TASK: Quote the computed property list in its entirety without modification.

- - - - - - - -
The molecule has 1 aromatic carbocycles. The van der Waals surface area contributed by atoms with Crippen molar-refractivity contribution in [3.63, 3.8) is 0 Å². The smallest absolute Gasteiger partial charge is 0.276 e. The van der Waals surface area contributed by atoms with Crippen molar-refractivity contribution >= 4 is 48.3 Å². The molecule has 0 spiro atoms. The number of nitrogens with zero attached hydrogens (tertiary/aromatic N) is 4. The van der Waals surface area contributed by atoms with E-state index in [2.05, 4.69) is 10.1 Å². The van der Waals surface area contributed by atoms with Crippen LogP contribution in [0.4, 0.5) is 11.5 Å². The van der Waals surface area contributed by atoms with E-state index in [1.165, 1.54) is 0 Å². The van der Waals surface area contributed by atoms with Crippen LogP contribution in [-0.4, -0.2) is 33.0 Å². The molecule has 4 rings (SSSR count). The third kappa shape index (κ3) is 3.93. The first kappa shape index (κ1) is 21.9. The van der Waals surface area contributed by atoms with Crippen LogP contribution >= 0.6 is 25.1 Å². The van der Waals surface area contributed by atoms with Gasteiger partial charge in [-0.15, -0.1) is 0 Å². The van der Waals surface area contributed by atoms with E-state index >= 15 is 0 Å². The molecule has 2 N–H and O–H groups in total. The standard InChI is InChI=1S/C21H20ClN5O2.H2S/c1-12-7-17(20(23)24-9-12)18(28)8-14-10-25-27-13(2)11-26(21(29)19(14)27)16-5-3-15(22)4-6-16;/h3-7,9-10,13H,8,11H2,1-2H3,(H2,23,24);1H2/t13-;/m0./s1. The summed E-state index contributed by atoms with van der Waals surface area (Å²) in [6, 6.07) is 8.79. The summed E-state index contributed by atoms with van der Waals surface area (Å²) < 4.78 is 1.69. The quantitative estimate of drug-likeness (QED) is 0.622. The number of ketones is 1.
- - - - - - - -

The molecule has 1 aromatic carbocycles. The van der Waals surface area contributed by atoms with Crippen molar-refractivity contribution in [3.63, 3.8) is 0 Å². The smallest absolute Gasteiger partial charge is 0.276 e. The van der Waals surface area contributed by atoms with Crippen molar-refractivity contribution >= 4 is 48.3 Å². The molecule has 0 spiro atoms. The number of nitrogens with zero attached hydrogens (tertiary/aromatic N) is 4. The van der Waals surface area contributed by atoms with E-state index in [2.05, 4.69) is 10.1 Å². The van der Waals surface area contributed by atoms with Crippen LogP contribution in [0.4, 0.5) is 11.5 Å². The van der Waals surface area contributed by atoms with E-state index in [1.165, 1.54) is 0 Å². The van der Waals surface area contributed by atoms with Crippen LogP contribution in [-0.4, -0.2) is 33.0 Å². The molecule has 4 rings (SSSR count). The third kappa shape index (κ3) is 3.93. The first kappa shape index (κ1) is 21.9. The van der Waals surface area contributed by atoms with Crippen LogP contribution >= 0.6 is 25.1 Å². The van der Waals surface area contributed by atoms with Gasteiger partial charge in [-0.15, -0.1) is 0 Å². The van der Waals surface area contributed by atoms with E-state index >= 15 is 0 Å². The molecule has 2 N–H and O–H groups in total. The standard InChI is InChI=1S/C21H20ClN5O2.H2S/c1-12-7-17(20(23)24-9-12)18(28)8-14-10-25-27-13(2)11-26(21(29)19(14)27)16-5-3-15(22)4-6-16;/h3-7,9-10,13H,8,11H2,1-2H3,(H2,23,24);1H2/t13-;/m0./s1. The summed E-state index contributed by atoms with van der Waals surface area (Å²) in [6, 6.07) is 8.79. The summed E-state index contributed by atoms with van der Waals surface area (Å²) < 4.78 is 1.69. The quantitative estimate of drug-likeness (QED) is 0.622. The number of ketones is 1.